14-15 November 2018
|European Case Law Identifier:||ECLI:EP:BA:2012:T030609.20120425|
|Date of decision:||25 April 2012|
|Case number:||T 0306/09|
|IPC class:||A61L 9/14
|Language of proceedings:||EN|
|Download and more information:||
|Title of application:||METHOD AND APPARATUS FOR EVAPORATING MULTI-COMPONENT LIQUIDS|
|Applicant name:||S. C. Johnson & Son, Inc.|
|Opponent name:||The Procter & Gamble Company|
|Relevant legal provisions:||
|Keywords:||Procedural violation (yes): decision not reasoned
Remittal (yes): reimbursement of appeal fees (yes)
Summary of Facts and Submissions
I. The present appeal lies from the interlocutory decision of the opposition division to maintain European patent EP B 1 471 950 in amended form.
II. Notice of opposition had been filed on the grounds of lack of novelty and inventive step (Art. 100(a) EPC). After the opposition period, the opponent raised insufficiency of disclosure (Art. 100(b) EPC) as a further ground of opposition.
III. The opposition division decided not to admit the fresh ground for opposition under Art. 100(b) EPC into the proceedings, held that the claimed subject-matter according to the main request (patent as granted) was novel but did not involve an inventive step, the first auxiliary request was not admissible in view of Art. 84 EPC, and the subject-matter according to the second auxiliary request fulfilled the requirements of Art. 123, 84, 54 and 56 EPC.
IV. A first notice of appeal was filed by the patent proprietor (appellant 1). It requested that the decision be set aside and the patent maintained as granted or in the form of one of the first or second auxiliary requests, which were those upon which the appealed decision was based.
V. A second notice of appeal was filed by the opponent (appellant 2), requesting that the decision of the opposition division be set aside, that the patent be revoked in its entirety.
VI. In a communication, the board indicated that the contested decision appeared to lack reasoning and that, on account of this procedural violation, it intended to remit the case to the first instance for further prosecution and to order the reimbursement of the appeal fees.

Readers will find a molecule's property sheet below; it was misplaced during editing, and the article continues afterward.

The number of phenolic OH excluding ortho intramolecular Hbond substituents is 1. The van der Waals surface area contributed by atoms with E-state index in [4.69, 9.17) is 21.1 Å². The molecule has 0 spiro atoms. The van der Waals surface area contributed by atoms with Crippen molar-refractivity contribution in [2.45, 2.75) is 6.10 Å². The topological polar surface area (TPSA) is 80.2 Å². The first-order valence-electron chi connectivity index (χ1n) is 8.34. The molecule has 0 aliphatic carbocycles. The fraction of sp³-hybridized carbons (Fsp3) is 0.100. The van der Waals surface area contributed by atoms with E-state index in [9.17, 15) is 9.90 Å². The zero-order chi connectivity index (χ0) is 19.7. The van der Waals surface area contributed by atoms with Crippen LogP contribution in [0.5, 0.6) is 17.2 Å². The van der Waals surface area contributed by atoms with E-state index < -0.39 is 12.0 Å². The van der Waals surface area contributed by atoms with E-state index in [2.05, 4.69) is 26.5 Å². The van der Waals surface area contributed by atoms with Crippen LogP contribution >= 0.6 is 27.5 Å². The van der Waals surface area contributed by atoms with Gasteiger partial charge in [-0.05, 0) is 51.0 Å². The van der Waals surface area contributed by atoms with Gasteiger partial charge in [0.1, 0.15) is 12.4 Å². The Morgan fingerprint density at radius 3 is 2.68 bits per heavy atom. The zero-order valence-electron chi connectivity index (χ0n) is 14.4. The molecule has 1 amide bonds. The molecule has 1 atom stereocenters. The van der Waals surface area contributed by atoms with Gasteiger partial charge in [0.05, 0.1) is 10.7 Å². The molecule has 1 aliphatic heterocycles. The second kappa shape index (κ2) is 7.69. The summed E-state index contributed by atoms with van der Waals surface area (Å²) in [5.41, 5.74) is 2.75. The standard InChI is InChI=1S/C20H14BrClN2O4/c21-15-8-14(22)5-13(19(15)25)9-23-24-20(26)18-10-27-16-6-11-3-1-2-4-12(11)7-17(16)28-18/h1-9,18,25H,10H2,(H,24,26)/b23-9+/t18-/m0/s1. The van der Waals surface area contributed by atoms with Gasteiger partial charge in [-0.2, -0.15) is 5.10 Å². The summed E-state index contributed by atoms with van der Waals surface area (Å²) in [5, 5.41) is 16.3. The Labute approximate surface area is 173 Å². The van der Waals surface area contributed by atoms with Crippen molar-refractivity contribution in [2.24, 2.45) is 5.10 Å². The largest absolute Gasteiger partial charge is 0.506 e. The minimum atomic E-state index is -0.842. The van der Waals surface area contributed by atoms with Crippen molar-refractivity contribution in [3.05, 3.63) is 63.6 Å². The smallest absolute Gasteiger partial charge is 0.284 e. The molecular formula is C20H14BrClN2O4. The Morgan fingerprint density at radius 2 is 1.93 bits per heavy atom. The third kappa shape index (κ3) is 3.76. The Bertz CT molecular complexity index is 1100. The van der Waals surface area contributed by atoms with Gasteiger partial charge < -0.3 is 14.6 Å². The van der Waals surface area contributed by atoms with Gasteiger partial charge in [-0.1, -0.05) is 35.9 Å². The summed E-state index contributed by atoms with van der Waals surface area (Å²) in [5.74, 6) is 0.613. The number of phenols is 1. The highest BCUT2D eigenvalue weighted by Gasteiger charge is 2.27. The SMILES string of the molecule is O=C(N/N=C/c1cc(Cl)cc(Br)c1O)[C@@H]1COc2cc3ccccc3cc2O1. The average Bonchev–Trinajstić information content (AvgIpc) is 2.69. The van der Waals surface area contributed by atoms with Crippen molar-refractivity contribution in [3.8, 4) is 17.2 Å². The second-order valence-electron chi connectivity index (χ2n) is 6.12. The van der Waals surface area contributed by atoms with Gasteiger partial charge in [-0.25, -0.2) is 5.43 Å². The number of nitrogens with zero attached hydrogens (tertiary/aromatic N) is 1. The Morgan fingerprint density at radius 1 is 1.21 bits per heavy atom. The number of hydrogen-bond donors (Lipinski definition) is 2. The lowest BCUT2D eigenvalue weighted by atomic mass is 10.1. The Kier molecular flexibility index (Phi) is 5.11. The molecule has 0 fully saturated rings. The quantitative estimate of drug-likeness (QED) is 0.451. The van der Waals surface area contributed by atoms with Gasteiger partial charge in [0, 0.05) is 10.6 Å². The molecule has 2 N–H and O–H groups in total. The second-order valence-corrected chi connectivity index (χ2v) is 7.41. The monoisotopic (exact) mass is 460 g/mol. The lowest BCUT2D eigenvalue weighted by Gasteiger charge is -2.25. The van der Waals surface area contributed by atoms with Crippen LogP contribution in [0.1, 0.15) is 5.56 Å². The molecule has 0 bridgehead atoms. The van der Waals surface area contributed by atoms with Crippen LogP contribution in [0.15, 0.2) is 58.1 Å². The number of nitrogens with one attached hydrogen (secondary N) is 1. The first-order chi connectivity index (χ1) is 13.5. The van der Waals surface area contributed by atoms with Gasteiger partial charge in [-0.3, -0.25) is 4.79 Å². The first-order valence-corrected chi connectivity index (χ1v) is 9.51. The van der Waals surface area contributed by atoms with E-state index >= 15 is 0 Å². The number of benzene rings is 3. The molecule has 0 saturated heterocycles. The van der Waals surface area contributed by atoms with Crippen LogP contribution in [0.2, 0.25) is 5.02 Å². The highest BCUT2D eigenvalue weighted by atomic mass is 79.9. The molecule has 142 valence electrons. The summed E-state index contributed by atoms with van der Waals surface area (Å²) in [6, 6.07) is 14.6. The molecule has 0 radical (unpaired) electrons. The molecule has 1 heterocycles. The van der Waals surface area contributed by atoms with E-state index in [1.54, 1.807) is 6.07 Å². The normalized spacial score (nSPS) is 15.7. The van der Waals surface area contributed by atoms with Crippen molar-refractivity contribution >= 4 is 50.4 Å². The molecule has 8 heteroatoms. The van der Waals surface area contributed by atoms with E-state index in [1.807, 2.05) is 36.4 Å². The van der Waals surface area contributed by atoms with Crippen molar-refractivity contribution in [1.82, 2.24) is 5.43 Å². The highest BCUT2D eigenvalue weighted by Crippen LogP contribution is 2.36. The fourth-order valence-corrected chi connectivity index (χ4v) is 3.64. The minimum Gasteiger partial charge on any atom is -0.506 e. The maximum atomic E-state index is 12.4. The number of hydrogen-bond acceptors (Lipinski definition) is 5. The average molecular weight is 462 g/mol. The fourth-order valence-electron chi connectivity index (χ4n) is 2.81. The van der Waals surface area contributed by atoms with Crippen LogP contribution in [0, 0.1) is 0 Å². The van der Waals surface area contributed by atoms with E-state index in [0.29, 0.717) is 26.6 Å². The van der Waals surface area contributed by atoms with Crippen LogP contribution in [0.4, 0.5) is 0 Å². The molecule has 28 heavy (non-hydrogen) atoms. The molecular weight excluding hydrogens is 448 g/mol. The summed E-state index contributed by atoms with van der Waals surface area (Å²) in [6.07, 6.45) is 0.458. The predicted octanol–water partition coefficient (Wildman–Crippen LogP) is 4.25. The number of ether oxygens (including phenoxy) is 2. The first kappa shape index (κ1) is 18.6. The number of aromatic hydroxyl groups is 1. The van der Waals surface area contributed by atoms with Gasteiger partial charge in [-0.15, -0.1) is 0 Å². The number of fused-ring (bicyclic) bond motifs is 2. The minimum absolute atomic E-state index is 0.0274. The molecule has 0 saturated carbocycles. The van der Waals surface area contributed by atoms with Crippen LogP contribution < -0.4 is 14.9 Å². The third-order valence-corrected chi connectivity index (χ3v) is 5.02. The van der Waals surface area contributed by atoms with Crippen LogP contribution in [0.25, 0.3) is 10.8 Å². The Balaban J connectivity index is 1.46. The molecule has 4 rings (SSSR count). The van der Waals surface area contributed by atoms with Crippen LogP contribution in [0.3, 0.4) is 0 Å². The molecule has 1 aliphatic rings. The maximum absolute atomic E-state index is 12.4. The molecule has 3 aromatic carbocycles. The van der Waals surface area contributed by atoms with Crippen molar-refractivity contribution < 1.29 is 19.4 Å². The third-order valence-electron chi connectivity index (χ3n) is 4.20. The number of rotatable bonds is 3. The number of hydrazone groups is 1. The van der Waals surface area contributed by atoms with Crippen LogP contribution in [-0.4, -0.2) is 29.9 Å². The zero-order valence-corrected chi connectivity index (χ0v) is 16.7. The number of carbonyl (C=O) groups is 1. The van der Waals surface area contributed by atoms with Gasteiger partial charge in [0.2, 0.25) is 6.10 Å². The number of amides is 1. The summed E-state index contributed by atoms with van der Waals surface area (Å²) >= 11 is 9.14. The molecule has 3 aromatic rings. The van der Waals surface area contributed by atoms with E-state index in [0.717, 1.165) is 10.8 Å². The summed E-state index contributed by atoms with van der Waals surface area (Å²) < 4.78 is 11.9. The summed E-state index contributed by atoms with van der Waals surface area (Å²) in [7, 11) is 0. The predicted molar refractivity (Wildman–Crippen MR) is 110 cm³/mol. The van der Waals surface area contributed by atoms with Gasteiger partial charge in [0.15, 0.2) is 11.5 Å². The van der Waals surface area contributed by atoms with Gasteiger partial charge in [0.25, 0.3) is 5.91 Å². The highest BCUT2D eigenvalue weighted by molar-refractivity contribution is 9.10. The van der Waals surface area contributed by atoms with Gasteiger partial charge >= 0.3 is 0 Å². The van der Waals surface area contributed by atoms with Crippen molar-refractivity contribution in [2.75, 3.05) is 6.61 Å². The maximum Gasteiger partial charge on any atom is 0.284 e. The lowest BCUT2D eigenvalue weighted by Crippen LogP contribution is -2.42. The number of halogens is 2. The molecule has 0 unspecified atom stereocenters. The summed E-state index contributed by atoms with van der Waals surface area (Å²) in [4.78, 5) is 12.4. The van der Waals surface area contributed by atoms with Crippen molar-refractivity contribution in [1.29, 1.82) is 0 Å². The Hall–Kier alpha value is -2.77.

VII. Both parties withdrew their requests for oral proceedings provided the board remitted the case to the first instance and refunded the appeal fees.
Reasons for the Decision
1. The appeal is admissible.
2. According to established jurisprudence of the boards of appeal, to satisfy the requirement of Rule 111(2) EPC, a decision should contain, in logical sequence, those arguments which support it. The conclusions drawn by the deciding body from the facts and evidence must be made clear. Therefore, all the facts, evidence and arguments which are essential to the decision must be discussed in detail in the decision including all the decisive considerations in respect of the factual and legal aspects of the case. The purpose of the requirement to reason the decision is to enable the parties and, in case of an appeal, also the board of appeal to examine whether the decision could be considered to be justified or not (see T 278/00, OJ EPO, 2003, 546; T 1366/05, not published in OJ EPO).
3. In the present case, the opposition division decided that the subject-matter of claims 1 and 16 of the main request did not involve an inventive step, with the consequence that this request was rejected.
4. Art. 56 EPC requires that the assessment of inventive step is made having regard to the state of the art. Accordingly, the logical chain of reasoning of the decision under appeal to justify the conclusion under Art. 56 EPC has to contain a proper assessment of the question of obviousness in the light of the prior art.
However, point 3.2 of the decision under appeal, which is the portion of said decision which may reveal the reasoning of the opposition division on the issue of inventive step,
does not contain any reference to any prior art;
said paragraph only states that the claimed subject-matter did not comply with the requirements of Art. 56 EPC since the subject-matter claimed "encompasses embodiments which do not solve the problem forming the basis of the patent and which do not achieve the intended effect".
The opposition division thus arrived at the conclusion that the claimed subject-matter lacked an inventive step by finding that a purported effect had not been achieved over the whole breadth of the subject-matter claimed, without assessing obviousness in the light of the prior art.
Since the requirement of inventive step as defined in Art. 56 EPC is based on the state of the art, the decision under appeal, by arriving at its conclusion of lack of inventive step without reference to prior art, is insufficiently reasoned in the sense of Rule 111(2) EPC (see T 87/08 and T 2375/10).
5. This failure amounts to a substantial procedural violation requiring that the decision under appeal is set aside and the case is remitted to the first instance (see T 278/00, loc. cit. point 5). The appeals are thus deemed to be allowable and the board considers it to be equitable by reason of the substantial procedural violation to reimburse the appeal fees of both parties pursuant to Rule 103(1)(a) EPC.
For these reasons it is decided that:
1. The decision under appeal is set aside.
2. The case is remitted to the first instance for further prosecution.
3. The appeal fees are reimbursed.